Saturday, February 25, 2017

FAML 300 Week 8: Beware of Pride

This week we are learning about pride, or the need for the opposite—humility. I feel that it is really interesting to see that the main definition that comes up when doing an internet search for what pride means is “a feeling or deep pleasure or satisfaction derived from one's own achievements.” Basically feeling good about the things you do. That doesn’t sound so bad? So strange that this word is so well known as something that is a compliment or a feeling of accomplishment, “I am so proud of you!”
However, in the scriptures it seems to be something bad, not just bad, but something that leads to destruction. “ Pride goeth before destruction, and an haughty spirit before a fall” (Proverbs 16:18). 

President Benson in a suit, a white shirt, and glasses, standing and speaking to the audience at general conference.
President Beonson speaking in General Conference
President Ezra Taft Benson taught in his great sermon “Beware of Pride” in 1989:
“In the scriptures there is no such thing as righteous pride—it is always considered a sin. Therefore, no matter how the world uses the term, we must understand how God uses the term so we can understand the language of holy writ and profit thereby. (See 2 Ne. 4:15; Mosiah 1:3–7; Alma 5:61.) … The central feature of pride is enmity—enmity toward God and enmity toward our fellowmen. Enmity means “hatred toward, hostility to, or a state of opposition.” It is the power by which Satan wishes to reign over us.”

 A photograph of a man and woman holding hands, paired with a quote by President Thomas S. Monson: “There is no shame in a couple having to scrimp and save.”

It is no wonder that the Evil One would want us forget what pride really is if it is the “power by which [he] wishes to reign over us.” In our marriages it is especially destructive. In our text “Drawing Heaven into your Marriage,” Goddard reminds us how our culture today focuses so much the satisfaction and happiness of self. He quotes Roy Baumeister, “Many Americans today can no longer accept the idea that love requires sacrificing oneself or making oneself unhappy or doing things that do not serve one’s individual best interests.” In Matthew 10:39 we read that “he that loseth his life for my sake shall find it.” So in reality, we will never find love or happiness unless we are willing to sacrifice all that we have for it.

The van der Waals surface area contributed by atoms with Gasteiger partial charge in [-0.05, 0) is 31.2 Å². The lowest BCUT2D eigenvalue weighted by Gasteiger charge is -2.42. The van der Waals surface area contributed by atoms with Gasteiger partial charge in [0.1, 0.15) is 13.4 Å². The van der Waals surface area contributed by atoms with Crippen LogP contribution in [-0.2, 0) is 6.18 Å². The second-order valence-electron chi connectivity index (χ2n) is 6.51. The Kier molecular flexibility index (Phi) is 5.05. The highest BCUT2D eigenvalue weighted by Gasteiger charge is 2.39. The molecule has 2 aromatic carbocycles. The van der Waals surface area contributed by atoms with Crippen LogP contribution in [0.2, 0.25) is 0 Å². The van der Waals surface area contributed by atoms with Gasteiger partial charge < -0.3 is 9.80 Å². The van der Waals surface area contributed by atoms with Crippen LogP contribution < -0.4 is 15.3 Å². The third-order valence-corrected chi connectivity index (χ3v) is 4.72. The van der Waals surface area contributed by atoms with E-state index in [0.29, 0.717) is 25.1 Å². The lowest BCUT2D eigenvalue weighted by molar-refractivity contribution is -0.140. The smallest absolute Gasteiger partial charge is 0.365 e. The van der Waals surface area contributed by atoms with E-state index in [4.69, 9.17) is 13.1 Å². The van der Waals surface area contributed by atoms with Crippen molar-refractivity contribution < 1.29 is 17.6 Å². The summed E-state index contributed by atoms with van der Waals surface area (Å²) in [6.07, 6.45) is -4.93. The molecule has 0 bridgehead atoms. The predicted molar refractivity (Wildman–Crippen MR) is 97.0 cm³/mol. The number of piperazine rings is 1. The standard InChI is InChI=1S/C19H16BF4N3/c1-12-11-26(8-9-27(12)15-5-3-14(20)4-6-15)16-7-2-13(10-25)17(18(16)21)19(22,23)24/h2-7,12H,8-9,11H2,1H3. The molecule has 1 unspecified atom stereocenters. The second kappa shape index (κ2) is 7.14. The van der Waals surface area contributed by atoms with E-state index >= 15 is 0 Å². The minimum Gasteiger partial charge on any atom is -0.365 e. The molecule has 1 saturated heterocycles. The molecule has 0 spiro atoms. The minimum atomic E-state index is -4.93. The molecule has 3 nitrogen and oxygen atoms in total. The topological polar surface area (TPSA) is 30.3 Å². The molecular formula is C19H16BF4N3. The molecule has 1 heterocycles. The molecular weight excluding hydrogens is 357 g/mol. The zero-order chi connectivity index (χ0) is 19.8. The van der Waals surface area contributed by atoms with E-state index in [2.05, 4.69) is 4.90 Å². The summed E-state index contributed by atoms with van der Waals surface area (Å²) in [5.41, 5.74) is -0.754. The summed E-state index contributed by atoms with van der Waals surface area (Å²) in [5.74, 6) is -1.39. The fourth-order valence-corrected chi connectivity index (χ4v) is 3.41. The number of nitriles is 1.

I remember a conversation I had a while ago with another young mom. She felt restless and wanted to do something fulfilling, she was trying to get me to sign-up for a dance class with her. Now I am not saying you should never find ways to grow and use your talents, but I felt that if I did do a dance class at that time in my life I would be sacrificing my family for my own wants. There is a time and a season, and that was not the time for me. So it is in marriage. If a spouse is not devoting and sacrificing time and energy to making their marriage work, it is going to fail.

Being humble and sacrificing for each other strengthens a marriage.
How does this fit in with pride? If we are always keeping our thoughts in selfishness then we are opening ourselves to becoming proud. We will want more for ourselves: dress more attractively, be more successful at work (or more successful than the other guy, leading us to spend less time at home), have nicer stuff (home, furnishings, cars), etc.
We need to cultivate an attitude of humility. Goddard shares that humility turns our hearts toward God and helps us to be open to understanding that we don’t know everything or need everything. Our hearts will be open to our spouse and their needs. He also quotes Joseph Smith, “The nearer we get to our heavenly Father, the more we are disposed to look with compassion on perishing [spouses]; we feel that we want to take them upon our shoulders, and cast their sins behind our backs … if you would have God have mercy on you, have mercy on [your spouses].

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He is always there cheering me along.

I am thankful to have a husband that always is looking for ways to serve. Just yesterday I was having a hard day, children were not getting along, there was no school and too much time and not enough to occupy them. I expressed my weariness to my husband on the phone and he talked about how he had wanted to go jogging when he got home, but instead would take the children out so that I could have a break. I know how much he longs to get out to jog, and yet he is willing to put it off and give me a break. That is one small example of how my husband show that I am important to him. Instead of thinking of himself, he thought of me.
When we reach and lose ourselves in serving and listening to our spouses, we actually find our lives more full and abundant than if we focused on filling our own desires.

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